Deborah Schamoni

Mauerkircherstr. 186

D-81925 München

Wednesday – Friday 12 – 6 pm

Saturday 12 – 4 pm and by appointment

Paul Gondry KAYA (Kerstin Brätsch & Debo Eilers) featuring Nicolas An Xedro
Various Others 2019

Deborah Schamoni hosting MX Gallery, New York

14.10. – 18.01.2019

  • The exhibition will bring together a series of new larger scale paintings by Paul Gondry with sculptures by KAYA, made from modified Lamps and Catacomb Mirror works, that were developed in collaboration with Berlin based sound artist Nicolas An Xedro.

    MX is an exhibition and performance space based in New York City’s Chinatown. Offering a historical and anthropological lens to contemporary practices, MX presents its young and emerging artists alongside works from established artists and historical, cultural artifacts. MX also strives to expand the traditional role of the art gallery as exhibition space by fostering the spontaneity and breadth of experiences that come with open dialog, performance, events, residencies, and especially by focusing on the inclusion of marginalized voices.

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    The work of Paul Gondry is set in a fictional dark age brought upon by a dying civilization stricken by gluttony and indulgence. His narratives borrow from European myths and fables as they have been passed down from illuminated manuscripts, Dutch etchings, and RPG video games. Borrowing from those visual languages, his paintings and video work describe the inner worlds of characters who know little more than petulance and decay, save for the meager offering of escapism in magic. They ask if the impulse towards escapism is the symptom or the contagion; the cure or the anesthetic.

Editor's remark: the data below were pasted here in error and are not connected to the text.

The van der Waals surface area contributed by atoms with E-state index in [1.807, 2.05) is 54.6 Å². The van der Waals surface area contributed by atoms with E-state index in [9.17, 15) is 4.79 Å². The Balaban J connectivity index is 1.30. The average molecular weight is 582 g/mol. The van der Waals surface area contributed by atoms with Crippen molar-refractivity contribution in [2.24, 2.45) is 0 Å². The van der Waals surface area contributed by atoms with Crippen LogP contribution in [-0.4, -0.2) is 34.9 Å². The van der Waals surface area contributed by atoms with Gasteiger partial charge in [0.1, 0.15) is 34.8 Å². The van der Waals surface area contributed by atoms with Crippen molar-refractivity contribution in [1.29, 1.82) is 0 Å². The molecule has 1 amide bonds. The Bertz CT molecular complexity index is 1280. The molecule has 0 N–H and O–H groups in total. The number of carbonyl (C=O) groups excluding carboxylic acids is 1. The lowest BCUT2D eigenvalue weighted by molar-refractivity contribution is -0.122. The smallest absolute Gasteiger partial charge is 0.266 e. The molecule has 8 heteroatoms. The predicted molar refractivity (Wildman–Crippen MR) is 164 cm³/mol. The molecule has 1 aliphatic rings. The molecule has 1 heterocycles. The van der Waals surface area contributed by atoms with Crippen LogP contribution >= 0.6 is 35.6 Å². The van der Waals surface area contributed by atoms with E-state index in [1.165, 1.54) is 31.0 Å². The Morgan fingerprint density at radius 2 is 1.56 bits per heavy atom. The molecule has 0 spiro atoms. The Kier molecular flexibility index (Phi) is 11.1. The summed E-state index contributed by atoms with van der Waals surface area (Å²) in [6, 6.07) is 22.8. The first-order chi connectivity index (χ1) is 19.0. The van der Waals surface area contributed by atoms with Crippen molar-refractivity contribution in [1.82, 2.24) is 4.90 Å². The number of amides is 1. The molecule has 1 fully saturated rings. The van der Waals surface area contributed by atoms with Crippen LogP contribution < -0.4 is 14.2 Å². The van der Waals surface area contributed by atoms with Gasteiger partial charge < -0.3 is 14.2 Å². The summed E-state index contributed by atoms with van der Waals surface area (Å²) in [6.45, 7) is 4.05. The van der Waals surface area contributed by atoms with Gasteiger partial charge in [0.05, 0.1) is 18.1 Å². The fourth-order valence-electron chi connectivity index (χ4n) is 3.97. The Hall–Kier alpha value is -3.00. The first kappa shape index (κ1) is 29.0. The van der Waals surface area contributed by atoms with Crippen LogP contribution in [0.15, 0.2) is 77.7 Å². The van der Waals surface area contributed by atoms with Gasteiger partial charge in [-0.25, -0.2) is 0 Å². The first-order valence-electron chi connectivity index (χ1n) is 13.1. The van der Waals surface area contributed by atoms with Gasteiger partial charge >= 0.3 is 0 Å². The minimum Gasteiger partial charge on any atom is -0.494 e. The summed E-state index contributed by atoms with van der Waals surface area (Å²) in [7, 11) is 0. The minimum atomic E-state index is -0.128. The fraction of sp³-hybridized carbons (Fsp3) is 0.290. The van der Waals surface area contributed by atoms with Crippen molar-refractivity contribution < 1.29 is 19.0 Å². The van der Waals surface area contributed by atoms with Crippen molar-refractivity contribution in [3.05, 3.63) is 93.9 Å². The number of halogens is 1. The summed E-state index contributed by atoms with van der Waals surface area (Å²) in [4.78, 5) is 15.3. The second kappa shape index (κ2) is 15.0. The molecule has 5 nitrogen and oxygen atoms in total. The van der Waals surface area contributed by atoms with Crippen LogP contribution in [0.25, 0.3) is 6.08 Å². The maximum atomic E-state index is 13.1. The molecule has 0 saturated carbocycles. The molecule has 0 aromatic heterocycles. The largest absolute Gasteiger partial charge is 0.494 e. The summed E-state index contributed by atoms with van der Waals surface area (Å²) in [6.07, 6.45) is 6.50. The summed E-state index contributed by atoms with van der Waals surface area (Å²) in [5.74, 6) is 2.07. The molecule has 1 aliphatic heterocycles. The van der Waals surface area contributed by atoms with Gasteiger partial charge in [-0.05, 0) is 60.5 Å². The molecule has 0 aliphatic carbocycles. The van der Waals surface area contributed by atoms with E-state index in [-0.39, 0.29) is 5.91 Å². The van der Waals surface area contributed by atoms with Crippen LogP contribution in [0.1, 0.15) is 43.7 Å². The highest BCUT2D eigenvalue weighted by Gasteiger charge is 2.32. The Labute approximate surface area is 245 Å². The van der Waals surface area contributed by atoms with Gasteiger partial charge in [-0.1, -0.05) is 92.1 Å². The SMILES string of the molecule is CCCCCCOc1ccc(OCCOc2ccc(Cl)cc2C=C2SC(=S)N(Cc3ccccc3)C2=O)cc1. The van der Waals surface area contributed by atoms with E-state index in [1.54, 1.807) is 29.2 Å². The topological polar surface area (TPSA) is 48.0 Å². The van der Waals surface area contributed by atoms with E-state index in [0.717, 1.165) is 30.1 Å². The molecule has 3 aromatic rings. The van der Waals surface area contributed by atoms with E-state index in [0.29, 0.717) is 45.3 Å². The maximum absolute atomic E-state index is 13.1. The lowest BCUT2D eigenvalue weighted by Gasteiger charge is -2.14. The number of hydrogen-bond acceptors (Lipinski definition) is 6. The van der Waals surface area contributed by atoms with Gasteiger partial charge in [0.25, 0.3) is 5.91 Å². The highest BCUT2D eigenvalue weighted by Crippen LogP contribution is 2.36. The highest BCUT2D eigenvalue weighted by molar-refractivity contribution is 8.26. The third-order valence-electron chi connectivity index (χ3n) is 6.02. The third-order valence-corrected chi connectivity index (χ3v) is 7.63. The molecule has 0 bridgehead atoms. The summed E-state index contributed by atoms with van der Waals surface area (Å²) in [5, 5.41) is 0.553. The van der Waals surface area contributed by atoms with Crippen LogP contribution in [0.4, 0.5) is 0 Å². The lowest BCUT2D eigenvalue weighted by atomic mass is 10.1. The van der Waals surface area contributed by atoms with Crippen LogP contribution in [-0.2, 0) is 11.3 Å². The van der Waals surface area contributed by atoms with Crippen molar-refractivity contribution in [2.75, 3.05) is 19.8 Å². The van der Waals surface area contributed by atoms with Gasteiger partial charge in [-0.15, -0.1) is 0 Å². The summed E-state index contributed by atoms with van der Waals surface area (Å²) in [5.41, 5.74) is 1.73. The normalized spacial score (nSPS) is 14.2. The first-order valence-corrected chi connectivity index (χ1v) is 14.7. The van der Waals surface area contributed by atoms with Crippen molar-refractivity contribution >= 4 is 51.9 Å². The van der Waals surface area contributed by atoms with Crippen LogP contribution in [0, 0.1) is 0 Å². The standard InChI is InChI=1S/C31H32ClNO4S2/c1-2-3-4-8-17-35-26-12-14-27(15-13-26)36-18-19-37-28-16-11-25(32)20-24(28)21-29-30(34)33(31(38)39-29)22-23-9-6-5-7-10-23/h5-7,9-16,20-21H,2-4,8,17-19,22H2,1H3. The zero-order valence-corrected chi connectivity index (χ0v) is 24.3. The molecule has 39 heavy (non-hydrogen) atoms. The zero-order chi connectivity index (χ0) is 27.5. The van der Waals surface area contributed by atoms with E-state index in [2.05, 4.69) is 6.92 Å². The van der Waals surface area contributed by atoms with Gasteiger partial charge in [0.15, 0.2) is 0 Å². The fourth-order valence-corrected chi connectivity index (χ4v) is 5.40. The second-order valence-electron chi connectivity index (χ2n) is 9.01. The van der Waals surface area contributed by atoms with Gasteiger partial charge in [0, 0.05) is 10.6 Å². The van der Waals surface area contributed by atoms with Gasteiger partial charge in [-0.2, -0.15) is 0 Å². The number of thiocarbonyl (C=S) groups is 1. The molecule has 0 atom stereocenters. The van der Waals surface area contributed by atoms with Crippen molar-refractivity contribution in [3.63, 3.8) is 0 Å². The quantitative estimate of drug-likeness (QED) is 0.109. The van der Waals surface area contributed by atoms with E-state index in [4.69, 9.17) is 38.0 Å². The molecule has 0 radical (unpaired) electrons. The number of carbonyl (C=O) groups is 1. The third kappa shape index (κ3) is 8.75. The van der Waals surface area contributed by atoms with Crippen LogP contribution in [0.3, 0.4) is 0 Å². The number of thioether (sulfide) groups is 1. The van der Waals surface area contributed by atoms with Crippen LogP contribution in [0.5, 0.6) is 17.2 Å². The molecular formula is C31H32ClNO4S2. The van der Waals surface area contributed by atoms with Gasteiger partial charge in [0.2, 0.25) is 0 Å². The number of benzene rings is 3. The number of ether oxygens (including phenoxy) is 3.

KAYA is Kerstin Brätsch and Debo Eilers. Both artists consider their own practices – painting and sculpture – the subject matter and base material of a conceptual and multidisciplinary
    work. KAYA is interested in continual processes of displacement, variation and reproduction through appropriations of digital imaging. In collaboration with their muse Kaya, they elaborate on the possible creation of a third body and thereby with the potential extension of their sculptural and painterly investigations. Beyond being triggered by an interest in youth culture by involving another person and their own personal histories, KAYA is an approach that explores unknown territories, embraces the unpredictable, and diffuses classifications while challenging notions of authorship, originality, and exchange value.